SAO PAULO (Dow Jones)–An unusual strike by manual laborers at Brazil’s biggest port, in Santos, partially ended Thursday because of a court order, but it was uncertain whether port operations would fully return to normal over the course of the day.
Stevedores and foremen, responsible for tasks such as loading and unloading ships and stowing cargo, stopped working Tuesday afternoon through Wednesday, a spokesman for the Santos port authority’s labor-management body said. Around 50% of them returned to work for the six-hour shift that began at 7 a.m. local time Thursday, and more were expected to show up at the subsequent shift.
The strike wasn’t formally declared but came in reaction to a requirement by labor authorities that the port workers rest at least 11 hours between shifts. The workers were unhappy with the new rule because they feared it could affect their income, the spokesman said.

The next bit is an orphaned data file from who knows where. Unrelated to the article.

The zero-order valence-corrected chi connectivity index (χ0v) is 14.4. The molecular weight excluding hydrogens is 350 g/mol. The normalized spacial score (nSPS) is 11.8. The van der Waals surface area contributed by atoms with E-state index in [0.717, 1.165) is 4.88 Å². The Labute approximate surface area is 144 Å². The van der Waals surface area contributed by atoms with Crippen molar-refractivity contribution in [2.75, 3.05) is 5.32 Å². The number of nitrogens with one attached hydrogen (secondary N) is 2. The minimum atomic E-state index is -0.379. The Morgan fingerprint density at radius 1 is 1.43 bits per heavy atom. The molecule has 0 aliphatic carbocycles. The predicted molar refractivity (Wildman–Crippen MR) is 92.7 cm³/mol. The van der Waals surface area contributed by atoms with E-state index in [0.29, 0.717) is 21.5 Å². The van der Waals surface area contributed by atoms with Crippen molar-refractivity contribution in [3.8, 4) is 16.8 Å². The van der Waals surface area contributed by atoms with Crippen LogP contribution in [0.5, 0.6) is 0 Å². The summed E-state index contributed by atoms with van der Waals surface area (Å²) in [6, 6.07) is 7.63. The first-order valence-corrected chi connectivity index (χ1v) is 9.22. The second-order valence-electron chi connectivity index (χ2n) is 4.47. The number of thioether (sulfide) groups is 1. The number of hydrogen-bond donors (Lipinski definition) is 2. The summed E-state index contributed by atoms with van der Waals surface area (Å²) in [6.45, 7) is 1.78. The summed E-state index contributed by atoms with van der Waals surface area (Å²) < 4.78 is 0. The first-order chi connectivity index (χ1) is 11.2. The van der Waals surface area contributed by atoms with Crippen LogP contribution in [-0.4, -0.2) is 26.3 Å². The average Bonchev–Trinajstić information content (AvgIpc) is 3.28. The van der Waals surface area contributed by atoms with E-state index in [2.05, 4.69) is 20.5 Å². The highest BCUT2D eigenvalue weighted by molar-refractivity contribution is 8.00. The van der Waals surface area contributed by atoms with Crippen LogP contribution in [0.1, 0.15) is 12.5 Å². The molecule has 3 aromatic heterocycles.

Representatives for Santos’s stevedores and foremen couldn’t immediately be reached for comment.
The workers showed up Thursday morning in response to a court injunction ordering at least 70% of them to return to work or pay a fine. Sources at Santos said they were hopeful that most of the laborers would return for the afternoon shift.
Depending on the number of ships docked, Santos’s port hires around 600 stevedores or foremen per six-hour shift, out of a pool of 7,000.
Santos-based newspaper A Tribuna reported that around half of the ships moored at the port on Wednesday didn’t operate because of the strike and noted that bulk or liquid cargo was mostly unaffected because loading is carried out mechanically.
Santos is Brazil’s largest port and the main exit point for key exports of grains, sugar, orange juice and coffee, along with industrial goods.
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